Government Cuts Electric Car Grant From £3000 to £2500
For the past decade, the government has been slowly pushing for UK drivers to swap out their gas-guzzling vehicles for all-electric vehicles, with the hope that they will be completely replaced in the next 10 years or so. However, the government bizarrely announced today that they are going to cut the electric car grant incentive from £3000 pp to £2500, whilst also announcing that the grant won’t be eligible for electric vehicles worth more than £35,000. This recent change has hit everyone by surprise, as there is less of an incentive for drivers to purchase an electric car; as one of the key buying points was the fact that the electric car grant covered a home charging device installation. The new grant will come into effect on the 18th of March 2021.
What Exactly Is The Electric Car Grant?
The customer can get a discount on the price of brand new low-emission vehicles through a grant the government gives to vehicle dealerships and manufacturers. The government claim’s that the grant will still cover over half of the electric vehicles currently available on the market.
Vehicles Eligible For The Grant
The amount of the grant depends on which category the vehicle is in. The 7 categories are:
- small vans
- large vans
Not all low-emission vehicles will get a grant. Only vehicles that have been approved by the government are eligible for the grant.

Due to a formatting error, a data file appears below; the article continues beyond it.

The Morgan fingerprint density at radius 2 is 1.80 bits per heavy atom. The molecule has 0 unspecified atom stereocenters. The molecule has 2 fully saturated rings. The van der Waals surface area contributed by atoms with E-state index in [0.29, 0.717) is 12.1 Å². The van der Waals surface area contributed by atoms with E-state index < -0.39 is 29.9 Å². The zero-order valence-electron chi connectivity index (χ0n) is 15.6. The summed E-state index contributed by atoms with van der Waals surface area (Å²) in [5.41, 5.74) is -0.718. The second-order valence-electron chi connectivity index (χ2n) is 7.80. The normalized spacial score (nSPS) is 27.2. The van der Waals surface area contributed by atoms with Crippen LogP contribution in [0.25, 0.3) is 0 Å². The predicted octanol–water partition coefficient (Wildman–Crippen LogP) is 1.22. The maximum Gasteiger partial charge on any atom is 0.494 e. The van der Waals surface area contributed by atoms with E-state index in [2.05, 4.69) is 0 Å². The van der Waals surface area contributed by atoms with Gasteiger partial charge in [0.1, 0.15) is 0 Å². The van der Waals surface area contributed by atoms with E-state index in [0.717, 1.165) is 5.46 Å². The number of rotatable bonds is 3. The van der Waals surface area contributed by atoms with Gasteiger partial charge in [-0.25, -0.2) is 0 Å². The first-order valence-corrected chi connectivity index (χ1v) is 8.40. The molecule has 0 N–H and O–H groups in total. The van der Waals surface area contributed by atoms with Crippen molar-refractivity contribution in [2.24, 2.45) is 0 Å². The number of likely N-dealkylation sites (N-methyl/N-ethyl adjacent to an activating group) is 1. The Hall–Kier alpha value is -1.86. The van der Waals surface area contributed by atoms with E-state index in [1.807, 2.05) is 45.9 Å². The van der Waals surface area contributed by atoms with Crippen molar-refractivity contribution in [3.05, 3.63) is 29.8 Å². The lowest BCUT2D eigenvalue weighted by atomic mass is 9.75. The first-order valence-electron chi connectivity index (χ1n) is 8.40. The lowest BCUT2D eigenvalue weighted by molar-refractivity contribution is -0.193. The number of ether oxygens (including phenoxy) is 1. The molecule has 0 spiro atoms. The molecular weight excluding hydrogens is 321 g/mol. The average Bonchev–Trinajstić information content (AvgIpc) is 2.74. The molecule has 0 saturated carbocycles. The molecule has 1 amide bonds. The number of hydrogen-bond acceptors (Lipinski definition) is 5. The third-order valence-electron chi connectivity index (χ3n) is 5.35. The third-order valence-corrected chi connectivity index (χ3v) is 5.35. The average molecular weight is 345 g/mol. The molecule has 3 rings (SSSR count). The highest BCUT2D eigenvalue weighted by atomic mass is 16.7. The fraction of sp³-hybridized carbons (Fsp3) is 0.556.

Read more about it at www.gov.uk
Why Have They Changed It?
The Government has put this into place as a means to “reflect a greater range of affordable vehicles available”, and to help funding go further as more drivers make the switch to electric cars. The government has said that this new change will make the funding last longer to aid drivers in the future. As a result of this change, you may find that drivers opt for cheaper electric cars, as most of the electric vehicles on the road now tend to be Tesla’s and other expensive vehicles.
Criticisms Of The Governments Actions
So, what are the criticisms of these new changes?
SMMT Chief, Mike Hawes said: “New battery-electric technology is more expensive than conventional engines and incentives are essential in making these vehicles affordable to the customer. Cutting the grant and eligibility moves the UK even further behind other markets, markets that are increasing their support, making it yet more difficult for the UK to get sufficient supply.
It may seem confusing to some, that the government has been continuously pushing for the development of the EV market, yet stunt its growth with changes such as these. Whilst the new change has been made as a means of protecting drivers in the future, It may actually affect the growth of the EV sector as there is less of an incentive for drivers to purchase an all-electric vehicle. All in all, it’s important that drivers of the future also experience the benefits of the grant.